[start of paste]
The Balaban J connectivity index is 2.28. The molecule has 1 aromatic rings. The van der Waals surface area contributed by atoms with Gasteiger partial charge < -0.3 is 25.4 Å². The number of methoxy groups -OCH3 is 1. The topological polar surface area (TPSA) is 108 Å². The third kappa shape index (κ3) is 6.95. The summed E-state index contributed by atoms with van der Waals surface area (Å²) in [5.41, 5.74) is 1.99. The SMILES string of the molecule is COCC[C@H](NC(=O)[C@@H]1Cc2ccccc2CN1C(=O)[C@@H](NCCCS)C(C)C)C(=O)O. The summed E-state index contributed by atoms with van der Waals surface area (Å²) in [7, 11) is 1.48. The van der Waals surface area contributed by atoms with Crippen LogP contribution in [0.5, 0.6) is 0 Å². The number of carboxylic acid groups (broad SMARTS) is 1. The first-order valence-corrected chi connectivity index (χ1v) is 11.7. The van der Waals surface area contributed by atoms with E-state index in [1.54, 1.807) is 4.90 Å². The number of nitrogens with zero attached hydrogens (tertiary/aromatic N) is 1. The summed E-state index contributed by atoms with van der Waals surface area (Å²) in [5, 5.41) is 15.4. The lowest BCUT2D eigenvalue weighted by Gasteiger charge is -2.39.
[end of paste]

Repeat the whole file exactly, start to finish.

The Balaban J connectivity index is 2.28. The molecule has 1 aromatic rings. The van der Waals surface area contributed by atoms with Gasteiger partial charge < -0.3 is 25.4 Å². The number of methoxy groups -OCH3 is 1. The topological polar surface area (TPSA) is 108 Å². The third kappa shape index (κ3) is 6.95. The summed E-state index contributed by atoms with van der Waals surface area (Å²) in [5.41, 5.74) is 1.99. The SMILES string of the molecule is COCC[C@H](NC(=O)[C@@H]1Cc2ccccc2CN1C(=O)[C@@H](NCCCS)C(C)C)C(=O)O. The summed E-state index contributed by atoms with van der Waals surface area (Å²) in [7, 11) is 1.48. The van der Waals surface area contributed by atoms with Crippen LogP contribution in [0.5, 0.6) is 0 Å². The number of carboxylic acid groups (broad SMARTS) is 1. The first-order valence-corrected chi connectivity index (χ1v) is 11.7. The van der Waals surface area contributed by atoms with E-state index in [1.54, 1.807) is 4.90 Å². The number of nitrogens with zero attached hydrogens (tertiary/aromatic N) is 1. The summed E-state index contributed by atoms with van der Waals surface area (Å²) in [5, 5.41) is 15.4. The lowest BCUT2D eigenvalue weighted by Gasteiger charge is -2.39.